Andrew is the editor at the Star Observer, an Australian publication that focuses on LGBTQIA+ issues and interests. The magazine has been around for four decades and has since expanded its distribution from Sydney to Melbourne as well. Jason has been with the publication for over five years in his 15-year long journalism career, first starting as their political columnist in 2007. Connect with Andrew here.
How has the Star Observer’s content changed with the times, in regards to the yes vote and growing online visibility of the LGBTQIA+ community?
The biggest challenge for LGBTQIA+ media is that, as our civil rights issues have become more mainstream, better resourced news organisations are now much more interested in covering our issues. When I first started writing for the Sydney Star Observer the news would sometimes come into my office literally bleeding from the street. Now there is a lot more competition to tell those stories.
What really keeps us relevant for our readers is how we haven’t changed. We still report on the local events and goings-on inside our community that you would expect from a local community newspaper, and our readers know they won’t find that sort of local interest news anywhere else.
Tell us a little about how you got to where you are today?
I began writing as a political columnist and board member at the then ‘Sydney Star Observer’. I gradually began to contribute news to the paper and quit the board to take up a staff journalist role before becoming its news and opinion editor and then editor. It was later rolled out in Melbourne and Sydney newspapers into a national Star Observer title and my role became redundant. I then wrote for the global LGBTQIA+ website ‘Gay Star News’ as their Asia-Pacific correspondent and to contribute long-form features for DNA Magazine as I have done at many times over my career. The Star Observer was later sold to a new owner in June this year and I saw an opportunity to help rescue the publication I’d cut my teeth on.
Do you feel you have a responsibility to publish an even balance of both positive and negative stories?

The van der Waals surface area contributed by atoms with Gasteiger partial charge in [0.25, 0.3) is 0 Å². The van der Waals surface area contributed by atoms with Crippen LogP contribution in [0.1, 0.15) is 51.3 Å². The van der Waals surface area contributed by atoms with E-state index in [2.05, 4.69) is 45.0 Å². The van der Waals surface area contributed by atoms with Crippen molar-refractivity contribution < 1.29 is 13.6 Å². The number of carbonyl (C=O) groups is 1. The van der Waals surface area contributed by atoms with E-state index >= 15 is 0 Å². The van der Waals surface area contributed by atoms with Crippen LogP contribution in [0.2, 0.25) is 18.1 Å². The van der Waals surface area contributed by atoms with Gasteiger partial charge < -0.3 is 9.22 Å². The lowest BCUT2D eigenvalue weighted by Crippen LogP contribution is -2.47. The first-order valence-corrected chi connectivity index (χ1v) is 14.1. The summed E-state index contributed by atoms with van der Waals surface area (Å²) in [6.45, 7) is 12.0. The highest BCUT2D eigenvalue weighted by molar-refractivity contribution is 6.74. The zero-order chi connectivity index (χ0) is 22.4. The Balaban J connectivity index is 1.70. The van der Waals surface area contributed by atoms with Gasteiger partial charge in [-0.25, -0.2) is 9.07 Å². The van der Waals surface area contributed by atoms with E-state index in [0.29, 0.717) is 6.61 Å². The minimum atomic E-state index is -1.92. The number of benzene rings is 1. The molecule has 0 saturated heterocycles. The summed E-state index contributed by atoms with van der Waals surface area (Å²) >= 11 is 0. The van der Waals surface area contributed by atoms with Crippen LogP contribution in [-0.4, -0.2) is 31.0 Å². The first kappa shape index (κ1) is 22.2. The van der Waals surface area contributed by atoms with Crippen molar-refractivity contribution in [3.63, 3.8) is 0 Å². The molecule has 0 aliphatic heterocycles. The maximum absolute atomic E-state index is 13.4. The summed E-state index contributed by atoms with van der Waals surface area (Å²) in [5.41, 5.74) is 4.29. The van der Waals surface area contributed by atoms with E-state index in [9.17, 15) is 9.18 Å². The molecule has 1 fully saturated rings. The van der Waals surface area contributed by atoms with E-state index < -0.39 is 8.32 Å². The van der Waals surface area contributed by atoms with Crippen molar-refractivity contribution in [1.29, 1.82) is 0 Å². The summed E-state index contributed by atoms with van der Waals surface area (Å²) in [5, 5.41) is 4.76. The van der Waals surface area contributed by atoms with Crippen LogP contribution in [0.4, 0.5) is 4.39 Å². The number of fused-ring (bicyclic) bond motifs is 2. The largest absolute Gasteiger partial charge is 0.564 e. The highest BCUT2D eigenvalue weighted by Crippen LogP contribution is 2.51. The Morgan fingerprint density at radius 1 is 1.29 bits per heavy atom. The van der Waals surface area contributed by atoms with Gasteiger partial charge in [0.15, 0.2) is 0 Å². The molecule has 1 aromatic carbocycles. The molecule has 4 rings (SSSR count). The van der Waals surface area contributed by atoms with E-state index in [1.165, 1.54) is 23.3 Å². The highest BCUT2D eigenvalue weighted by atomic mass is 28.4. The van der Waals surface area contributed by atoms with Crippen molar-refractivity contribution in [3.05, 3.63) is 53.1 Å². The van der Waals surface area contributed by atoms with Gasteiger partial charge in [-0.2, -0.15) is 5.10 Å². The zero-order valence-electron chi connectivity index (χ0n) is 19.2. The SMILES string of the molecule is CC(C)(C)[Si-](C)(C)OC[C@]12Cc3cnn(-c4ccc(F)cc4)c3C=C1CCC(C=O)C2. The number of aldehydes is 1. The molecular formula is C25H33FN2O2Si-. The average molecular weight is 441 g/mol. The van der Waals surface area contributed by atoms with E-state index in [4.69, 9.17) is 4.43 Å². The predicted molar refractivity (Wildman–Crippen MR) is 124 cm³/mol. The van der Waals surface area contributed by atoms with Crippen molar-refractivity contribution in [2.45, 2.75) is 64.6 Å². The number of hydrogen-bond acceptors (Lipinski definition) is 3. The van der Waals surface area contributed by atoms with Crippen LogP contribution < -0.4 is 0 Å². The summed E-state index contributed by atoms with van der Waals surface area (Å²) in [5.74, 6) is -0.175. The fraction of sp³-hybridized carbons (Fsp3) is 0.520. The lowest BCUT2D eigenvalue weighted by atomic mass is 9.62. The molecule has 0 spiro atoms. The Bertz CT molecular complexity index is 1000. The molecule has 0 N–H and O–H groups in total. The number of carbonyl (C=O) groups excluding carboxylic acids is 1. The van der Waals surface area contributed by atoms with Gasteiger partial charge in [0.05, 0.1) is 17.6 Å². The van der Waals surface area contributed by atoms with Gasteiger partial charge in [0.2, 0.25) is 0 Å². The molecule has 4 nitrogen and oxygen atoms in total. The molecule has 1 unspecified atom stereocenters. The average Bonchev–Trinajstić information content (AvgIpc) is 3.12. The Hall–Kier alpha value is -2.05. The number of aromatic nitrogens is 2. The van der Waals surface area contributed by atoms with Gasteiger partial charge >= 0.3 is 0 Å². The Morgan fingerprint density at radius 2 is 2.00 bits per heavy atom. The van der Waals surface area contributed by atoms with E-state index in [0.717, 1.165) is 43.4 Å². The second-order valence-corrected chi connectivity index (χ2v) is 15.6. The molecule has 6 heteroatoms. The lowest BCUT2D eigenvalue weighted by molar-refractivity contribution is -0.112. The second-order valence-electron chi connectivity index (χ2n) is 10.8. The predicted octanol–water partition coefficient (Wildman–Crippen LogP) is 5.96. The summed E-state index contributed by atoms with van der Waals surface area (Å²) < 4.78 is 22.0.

As issues of discrimination and law reform are still such a big part of the news we report on, no. Our community is still grappling with issues of fundamental human rights both in Australia and around the world and that by no means ended with gaining the right to marry here.
As an editor, what are some of your pet peeves in a bad release?
I dislike press releases that bury important information such as dates, or the city or state in which an event is taking place, particularly if I have to download a PDF to find out these things. These should be in the body of the email. A good press release should start off by explaining the who, why and what, as simply as possible. Overly florid or turgid language can be annoying as well.
What is your opinion of LGBTQIA+ reporting in our country, and how can it be improved?
Just recently in NSW, we have seen a lot of uncritical reporting in mainstream media around emergency workers being exposed to people’s bodily fluids at work. Senior figures and commentators have been spreading some shockingly ignorant myths about how infectious HIV is around that issue – such as the notion that the virus could be spread by biting or spitting or by a person kissing their child. There needs to be a lot more education for the heterosexual community to update them about their real risk of infection (which is very low in 2019), and also the new prevention technologies that are available so that people do not carry unfounded fears when that occurs. It’s important that mainstream journalists who are reporting on LGBTQIA+ issues make sure they consult the experts so that they know what they are talking about.